LONDON – European aircraft manufacturer Airbus has confirmed it will cut up to 15,000 jobs in the wake of the ongoing COVID-19 pandemic.

The manufacturer’s CEO earlier this week warned of such job cuts due to a loss of output. Customers have been wanting to defer deliveries of jets because of a lack of funds to take them.

The cuts are due to take place no later than Summer 2021, with consultation processes due to begin in the Autumn of this year.

Job suspensions in numbers

Commercial aircraft business activity has dropped by around 40% for the manufacturer, meaning such cuts have had to been made.

The breakdown of the 15,000 is as follows:

  • 5,000 in France.
  • 5,100 in Germany.
  • 900 in Spain.
  • 1,700 in the UK.
  • 1,300 elsewhere around the world.

Comments from Airbus CEO

Commenting fresh on this announcement was CEO Guillaume Faury who stated this is the gravest crisis that the industry has experienced.

“The measures we have taken so far have enabled us to absorb the initial shock of this global pandemic. Now, we must ensure that we can sustain our enterprise and emerge from the crisis as a healthy, global aerospace leader, adjusting to the overwhelming challenges of our customers.”

“To confront that reality, we must now adopt more far-reaching measures. Our management team and our Board of Directors are fully committed to limiting the social impact of this adaptation.”

“We thank our governmental partners as they help us preserve our expertise and know-how as much as possible and have played an important role in limiting the social impact of this crisis in our industry.”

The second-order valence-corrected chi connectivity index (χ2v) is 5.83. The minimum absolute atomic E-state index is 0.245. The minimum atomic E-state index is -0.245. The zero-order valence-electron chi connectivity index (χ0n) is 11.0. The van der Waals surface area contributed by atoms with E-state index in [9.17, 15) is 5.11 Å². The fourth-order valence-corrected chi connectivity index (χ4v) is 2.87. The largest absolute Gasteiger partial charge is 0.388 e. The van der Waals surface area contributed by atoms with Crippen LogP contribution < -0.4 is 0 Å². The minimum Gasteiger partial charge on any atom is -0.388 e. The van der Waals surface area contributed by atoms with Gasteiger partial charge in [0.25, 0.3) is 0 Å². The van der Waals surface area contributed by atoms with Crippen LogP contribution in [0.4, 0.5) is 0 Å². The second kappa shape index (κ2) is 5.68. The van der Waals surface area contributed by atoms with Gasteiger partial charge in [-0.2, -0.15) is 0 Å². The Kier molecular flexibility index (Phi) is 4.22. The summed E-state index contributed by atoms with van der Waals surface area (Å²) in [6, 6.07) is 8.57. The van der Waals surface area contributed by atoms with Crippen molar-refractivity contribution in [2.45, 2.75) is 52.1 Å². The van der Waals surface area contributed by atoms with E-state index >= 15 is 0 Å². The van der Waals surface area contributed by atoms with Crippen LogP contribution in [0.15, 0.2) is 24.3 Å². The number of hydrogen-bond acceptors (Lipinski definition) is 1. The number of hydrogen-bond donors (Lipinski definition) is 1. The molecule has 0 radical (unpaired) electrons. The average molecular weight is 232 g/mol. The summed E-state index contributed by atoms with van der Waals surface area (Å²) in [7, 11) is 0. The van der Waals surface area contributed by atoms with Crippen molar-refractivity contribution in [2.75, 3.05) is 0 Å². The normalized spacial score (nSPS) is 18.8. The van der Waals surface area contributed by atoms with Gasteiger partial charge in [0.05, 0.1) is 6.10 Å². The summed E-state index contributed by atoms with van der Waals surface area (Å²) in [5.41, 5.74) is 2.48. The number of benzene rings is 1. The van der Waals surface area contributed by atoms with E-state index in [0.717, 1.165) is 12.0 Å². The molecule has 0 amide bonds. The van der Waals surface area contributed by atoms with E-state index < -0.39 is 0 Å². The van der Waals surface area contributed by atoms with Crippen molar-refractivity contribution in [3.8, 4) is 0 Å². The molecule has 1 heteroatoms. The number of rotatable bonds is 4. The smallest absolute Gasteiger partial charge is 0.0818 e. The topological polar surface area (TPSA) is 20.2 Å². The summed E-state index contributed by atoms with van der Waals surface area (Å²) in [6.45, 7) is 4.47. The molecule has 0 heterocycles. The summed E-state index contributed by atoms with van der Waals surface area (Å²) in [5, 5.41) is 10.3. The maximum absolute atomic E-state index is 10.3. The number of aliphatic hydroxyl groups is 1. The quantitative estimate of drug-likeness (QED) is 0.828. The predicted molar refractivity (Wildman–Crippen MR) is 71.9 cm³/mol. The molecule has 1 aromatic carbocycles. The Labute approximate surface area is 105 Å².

“The Airbus teams and their skills and competencies will enable us to pursue our ambition to pioneer a sustainable future for aerospace.”

A Full Recovery by 2025

Airbus also said in its statement that it doesn’t believe air traffic will recover to pre-2019 demand levels until 2023 at the earliest, with 2025 being the latest.

This has been one story of many for the manufacturer this month, especially with Airbus threatening to sue airlines who are not taking delivery of new aircraft.

It will be interesting to see whether Airbus in particular follows through on that threat, or whether the job cuts are an alternative to saving such money.

A blow for the industry

Airbus has also added in regards to these job cuts that while such compulsory actions cannot be ruled out, it will work with its social partners, including unions and the government to limit such impacts.

This may take the form of voluntary departures, early retirement and long-term partial unemployment schemes.

In all, this is significantly big news for Airbus and a big blow to the industry thus far. It will be interesting down the road to see where the manufacturer will go once this pandemic comes to an end.